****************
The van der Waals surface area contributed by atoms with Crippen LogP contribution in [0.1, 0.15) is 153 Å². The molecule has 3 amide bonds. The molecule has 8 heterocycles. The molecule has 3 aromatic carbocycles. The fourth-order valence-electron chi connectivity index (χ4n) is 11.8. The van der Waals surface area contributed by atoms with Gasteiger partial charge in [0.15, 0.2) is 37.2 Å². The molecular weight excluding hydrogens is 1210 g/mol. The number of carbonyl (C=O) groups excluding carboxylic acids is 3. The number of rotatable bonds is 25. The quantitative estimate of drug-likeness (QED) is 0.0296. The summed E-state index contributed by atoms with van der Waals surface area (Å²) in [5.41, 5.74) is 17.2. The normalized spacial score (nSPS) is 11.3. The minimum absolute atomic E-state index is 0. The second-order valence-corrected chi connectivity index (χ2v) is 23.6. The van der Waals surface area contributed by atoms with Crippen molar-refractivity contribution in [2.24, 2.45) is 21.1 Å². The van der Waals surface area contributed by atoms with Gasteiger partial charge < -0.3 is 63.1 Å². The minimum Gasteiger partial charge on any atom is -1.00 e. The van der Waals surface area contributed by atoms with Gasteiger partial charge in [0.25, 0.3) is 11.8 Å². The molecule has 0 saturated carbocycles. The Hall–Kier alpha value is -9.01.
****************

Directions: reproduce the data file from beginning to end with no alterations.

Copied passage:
The van der Waals surface area contributed by atoms with Crippen LogP contribution in [0.1, 0.15) is 153 Å². The molecule has 3 amide bonds. The molecule has 8 heterocycles. The molecule has 3 aromatic carbocycles. The fourth-order valence-electron chi connectivity index (χ4n) is 11.8. The van der Waals surface area contributed by atoms with Gasteiger partial charge in [0.15, 0.2) is 37.2 Å². The molecular weight excluding hydrogens is 1210 g/mol. The number of carbonyl (C=O) groups excluding carboxylic acids is 3. The number of rotatable bonds is 25. The quantitative estimate of drug-likeness (QED) is 0.0296. The summed E-state index contributed by atoms with van der Waals surface area (Å²) in [5.41, 5.74) is 17.2. The normalized spacial score (nSPS) is 11.3. The minimum absolute atomic E-state index is 0. The second-order valence-corrected chi connectivity index (χ2v) is 23.6. The van der Waals surface area contributed by atoms with Crippen molar-refractivity contribution in [2.24, 2.45) is 21.1 Å². The van der Waals surface area contributed by atoms with Gasteiger partial charge < -0.3 is 63.1 Å². The minimum Gasteiger partial charge on any atom is -1.00 e. The van der Waals surface area contributed by atoms with Gasteiger partial charge in [0.25, 0.3) is 11.8 Å². The molecule has 0 saturated carbocycles. The Hall–Kier alpha value is -9.01.